Contents

Overview

Directed in a highly stylized manner, employing many cinematic allusions, Pulp Fiction joins the intersecting storylines of Los Angeles mobsters, fringe players, petty thieves, and a mysterious briefcase. Considerable screen time is devoted to conversations and monologues that reveal the characters' senses of humor and perspectives on life. Considered by some critics a black comedy,[3] the film is also frequently labeled a "neo-noir".[4] Critic Geoffrey O'Brein argues otherwise: An allusion is a figure of speech that makes a reference/representation of/to a well-known person, place, event, literary work, or work of art. ... Flag Seal Nickname: City of Angels Location Location within Los Angeles County in the state of California Coordinates , Government State County California Los Angeles County Mayor Antonio Villaraigosa (D) Geographical characteristics Area     City 1,290. ... This article is about the tone of comedy. ... Two silhouetted figures in The Big Combo (1955). ...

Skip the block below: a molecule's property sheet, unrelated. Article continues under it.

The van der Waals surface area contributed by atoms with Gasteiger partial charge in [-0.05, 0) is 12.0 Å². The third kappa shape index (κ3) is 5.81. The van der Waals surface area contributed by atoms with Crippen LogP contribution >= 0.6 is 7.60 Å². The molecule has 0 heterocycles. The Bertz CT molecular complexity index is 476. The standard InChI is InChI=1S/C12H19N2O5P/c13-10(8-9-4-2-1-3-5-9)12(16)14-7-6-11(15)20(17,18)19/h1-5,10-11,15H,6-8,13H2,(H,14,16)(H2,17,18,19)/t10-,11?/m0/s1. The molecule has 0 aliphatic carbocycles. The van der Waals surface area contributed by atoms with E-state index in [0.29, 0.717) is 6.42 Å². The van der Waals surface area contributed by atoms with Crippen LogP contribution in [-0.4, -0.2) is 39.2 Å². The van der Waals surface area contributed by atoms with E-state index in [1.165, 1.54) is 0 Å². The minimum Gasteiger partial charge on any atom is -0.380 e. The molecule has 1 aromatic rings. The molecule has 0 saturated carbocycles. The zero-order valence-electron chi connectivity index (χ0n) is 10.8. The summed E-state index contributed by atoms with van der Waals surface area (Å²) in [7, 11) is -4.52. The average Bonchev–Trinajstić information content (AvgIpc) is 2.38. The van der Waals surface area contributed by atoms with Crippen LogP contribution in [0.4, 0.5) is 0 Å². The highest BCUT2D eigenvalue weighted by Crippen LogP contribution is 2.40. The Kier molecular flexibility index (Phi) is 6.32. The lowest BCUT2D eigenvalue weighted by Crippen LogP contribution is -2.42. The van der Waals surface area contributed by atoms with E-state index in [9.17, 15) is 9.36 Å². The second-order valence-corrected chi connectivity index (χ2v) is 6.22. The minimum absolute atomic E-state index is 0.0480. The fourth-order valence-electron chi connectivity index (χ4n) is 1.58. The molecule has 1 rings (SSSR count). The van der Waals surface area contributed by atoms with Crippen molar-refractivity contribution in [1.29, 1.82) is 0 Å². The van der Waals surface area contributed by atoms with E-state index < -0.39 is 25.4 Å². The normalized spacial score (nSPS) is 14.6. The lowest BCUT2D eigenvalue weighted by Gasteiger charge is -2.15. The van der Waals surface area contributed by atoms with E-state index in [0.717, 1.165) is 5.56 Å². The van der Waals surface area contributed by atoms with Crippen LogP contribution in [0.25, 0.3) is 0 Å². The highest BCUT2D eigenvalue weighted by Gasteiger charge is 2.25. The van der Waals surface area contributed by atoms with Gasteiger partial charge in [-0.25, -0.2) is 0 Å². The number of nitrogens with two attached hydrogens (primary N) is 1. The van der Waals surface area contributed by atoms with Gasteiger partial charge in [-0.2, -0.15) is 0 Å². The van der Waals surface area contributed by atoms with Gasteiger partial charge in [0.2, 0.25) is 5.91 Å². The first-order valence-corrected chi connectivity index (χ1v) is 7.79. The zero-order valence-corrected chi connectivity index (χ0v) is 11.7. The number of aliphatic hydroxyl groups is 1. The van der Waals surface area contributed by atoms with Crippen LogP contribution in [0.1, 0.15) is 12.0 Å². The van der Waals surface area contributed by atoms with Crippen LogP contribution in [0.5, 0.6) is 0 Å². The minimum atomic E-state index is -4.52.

The old-time noir passions, the brooding melancholy and operatic death scenes, would be altogether out of place in the crisp and brightly lit wonderland that Tarantino conjures up. Neither neo-noir nor a parody of noir, Pulp Fiction is more a guided tour of an infernal theme park decorated with cultural detritus, Buddy Holly and Mamie Van Doren, fragments of blaxploitation and Roger Corman and Shogun Assassin, music out of a twenty-four-hour oldies station for which all the decades since the fifties exist simultaneously.[5] Two silhouetted figures in The Big Combo (1955). ... For the Weezer song, see Buddy Holly (song). ... Mamie Van Doren (born February 6, 1931 some sources say 1933) is an American actress and sex symbol. ... Shaft (1971) Blaxploitation is a film genre that emerged in the United States in the early 1970s when many exploitation films were made that targeted the urban black audience; the word itself is a portmanteau of the words “black” and “exploitation. ... Roger William Corman (born April 5, 1926), sometimes nicknamed King of the Bs for his output of B-movies (though he himself rejects this appellation as inaccurate), is a prolific American producer and director of low-budget exploitation movies, many of which are some of the most influential movies made. ... Shogun Assassin (known in Japan as Kozure Ōkami 子連れ狼) is a very violent jidaigeki movie made for the American market and released in 1980. ...